Hat Trick for HP’s Small Biz Server

HP this week announced pricing and support for one of Microsoft’s Small Business Server 2003. As the worldwide small- to medium-sized business server market leader with more than $21 billion in revenue this year, HP intends to continue to dominate the space by providing small businesses with a one-stop-shop for complete server support systems.

HP’s new servers come preloaded with Microsoft’s Windows Small Business Server 2003 operating system and are set to start as low as $999 for the tc series and $1,398 for the ProLiant ML server series.

First on the Rink

One of HP’s small business customers is already reaping the rewards of setting up a HP server operating Windows Small Business Server 2003. The Everett Silvertips, a minor league hockey team based in Everett, Wash. has setup HP’s ProLiant ML350 running Windows Small Business Server 2003.

Terry Thom, IT Director of Washington state’s newest minor league hockey team, said the combination of HP and Microsoft’s 2003 operating system provides the team with the reliability and flexibility it needs.

“I worked in the PC industry for a few years as a Compaq/HP reseller,” Thom explained. “When it came time to set up the system for the Silvertips, I went with HP because they provide an infrastructure of support that I know I can trust.”

As for the reasoning behind tapping into Microsoft’s newest operating system, Thom said he was impressed with the powerful business functionality afforded by Small Business Server 2003.

“Right now we’re using it as a Web server to host the Silvertips e-commerce website,” Thom said. “But down the road, we plan to support an Intranet for internal use, adding functions for coaches, players and staff.”

One of the functions Thom wants to setup is a virtual coach of sorts. The plan is to take videos of the team in action and provide blow-by-blow analysis for coaches and players to review online.

“We already have videotapes of every game,” Thom said. “We hope add play-by-play analysis to the video, then provide a secure login for players and coaches to review the tapes.”

While cost remains a key factor when many small businesses consider adopting server-based computing systems, Thom said the Silvertips’ priorities were different.

“For us, cost was not a top priority, it was a matter of control,” Thom said. “We’re a PC-savvy bunch. We want to take our cookie cutter website and rebuild it into a unique design, maybe add ticketing functions, and improve internal correspondence for staff members. We chose the HP-Microsoft combo because it meets our needs now, and in the future.”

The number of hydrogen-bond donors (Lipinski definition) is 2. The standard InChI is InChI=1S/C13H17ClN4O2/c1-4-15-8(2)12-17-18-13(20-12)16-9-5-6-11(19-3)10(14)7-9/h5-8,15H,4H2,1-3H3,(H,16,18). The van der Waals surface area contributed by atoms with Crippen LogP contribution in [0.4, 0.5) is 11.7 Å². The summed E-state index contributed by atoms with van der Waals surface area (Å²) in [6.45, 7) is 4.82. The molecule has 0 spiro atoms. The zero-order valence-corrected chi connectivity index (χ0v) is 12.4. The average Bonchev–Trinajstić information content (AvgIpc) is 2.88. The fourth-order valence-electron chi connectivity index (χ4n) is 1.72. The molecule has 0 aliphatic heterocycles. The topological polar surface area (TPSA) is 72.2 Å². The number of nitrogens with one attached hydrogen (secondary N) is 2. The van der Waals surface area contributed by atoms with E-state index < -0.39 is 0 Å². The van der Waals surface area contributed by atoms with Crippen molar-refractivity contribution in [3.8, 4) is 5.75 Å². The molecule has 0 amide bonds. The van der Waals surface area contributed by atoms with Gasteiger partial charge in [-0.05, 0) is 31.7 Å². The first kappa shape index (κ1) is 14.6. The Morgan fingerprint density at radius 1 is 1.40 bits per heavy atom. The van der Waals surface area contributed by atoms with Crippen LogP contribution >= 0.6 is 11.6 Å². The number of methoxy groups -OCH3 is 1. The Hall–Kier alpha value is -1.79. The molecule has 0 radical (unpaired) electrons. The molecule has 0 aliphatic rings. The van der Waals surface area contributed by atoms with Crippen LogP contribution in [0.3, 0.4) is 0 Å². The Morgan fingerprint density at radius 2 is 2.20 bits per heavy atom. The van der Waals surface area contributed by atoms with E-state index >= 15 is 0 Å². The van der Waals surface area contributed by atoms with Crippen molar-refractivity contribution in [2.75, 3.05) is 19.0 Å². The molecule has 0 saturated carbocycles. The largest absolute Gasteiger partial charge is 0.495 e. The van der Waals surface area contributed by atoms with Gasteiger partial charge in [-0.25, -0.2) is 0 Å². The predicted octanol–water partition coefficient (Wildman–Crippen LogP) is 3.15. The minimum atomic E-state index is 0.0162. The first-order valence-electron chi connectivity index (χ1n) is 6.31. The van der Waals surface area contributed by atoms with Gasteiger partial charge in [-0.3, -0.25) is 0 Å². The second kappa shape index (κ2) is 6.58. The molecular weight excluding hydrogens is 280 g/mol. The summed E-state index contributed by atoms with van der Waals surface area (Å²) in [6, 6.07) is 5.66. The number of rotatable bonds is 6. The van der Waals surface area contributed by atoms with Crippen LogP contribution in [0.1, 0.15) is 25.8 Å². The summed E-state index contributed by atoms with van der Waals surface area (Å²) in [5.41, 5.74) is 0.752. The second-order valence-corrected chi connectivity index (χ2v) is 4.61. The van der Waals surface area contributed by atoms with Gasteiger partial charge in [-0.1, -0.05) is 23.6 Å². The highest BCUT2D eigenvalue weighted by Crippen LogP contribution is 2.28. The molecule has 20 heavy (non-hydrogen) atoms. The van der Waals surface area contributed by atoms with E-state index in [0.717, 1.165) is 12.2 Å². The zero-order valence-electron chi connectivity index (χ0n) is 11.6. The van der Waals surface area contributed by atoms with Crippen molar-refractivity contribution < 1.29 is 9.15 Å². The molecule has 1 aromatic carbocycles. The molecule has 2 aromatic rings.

Tough Sell?
Microsoft is certainly banking on its future on the Small Business Server 2003 operating system. According to Joe Wilcox, Senior Analyst for Jupiter Research, Microsoft does not dominate the small- and mid-sized business server market.

Findings from a study completed by the research firm in June indicate that only 39 percent of U.S. small businesses currently operate their own e-mail servers. Wilcox said small businesses predominately use either Microsoft Exchange or Lotus Notes to serve up their own e-mail.

“SMBs are starting to get pretty savvy about server-based computing as they become more knowledgeable about using the Internet for business communications,” Wilcox said. “As a result, small businesses are exploring their options more.”

Wilcox said the good news for HP, is that U.S. small businesses like to buy direct. In June, Jupiter Research completed a survey of SMBs with fewer than 1,000 employees and found small businesses thoughts on buying channels have shifted.

“They want to buy direct,” Wilcox said. “Fifty-seven percent said they buy their hardware direct and 33 percent said they buy their hardware from a local reseller. On the software side, 49 percent of small businesses said buy direct and 28 percent said they buy from a local reseller.”

The bad news for HP is that it has to vie with Dell and Gateway in the direct-sell segment, and IBM’s powerful reseller channel that prioritizes Linux-based server systems for SMBs. Surprisingly, Jupiter Research’s study found Linux penetration is much higher in the SMB market than expected.

“Of the U.S. small business with servers already deployed, 26 percent are using the Linux operating system,” Wilcox said. “Additionally, 21 percent of small businesses said they plan to use Linux and two percent said they plan to use Lindows for server deployments in 2004.”

This doesn’t mean that Microsoft’s older operating systems are not popular within the SMB market. Fifty-six percent of small businesses surveyed with a server system in place use Windows XP Pro and 55 percent use some version of Windows NT. Nineteen percent of small businesses are using more than one operating system.

For small businesses like the Everett Silvertips that are making their first foray into server-based computing, Microsoft’s Small Business Server 2003 on HP hardware was the smart choice — a choice that will need to be made by many more small businesses if HP is to retain its top spot in the worldwide SMB server market.

Do you have a comment or question about this article or other small business topics in general? Speak out in the SmallBusinessComputing.com Forums. Join the discussion today!

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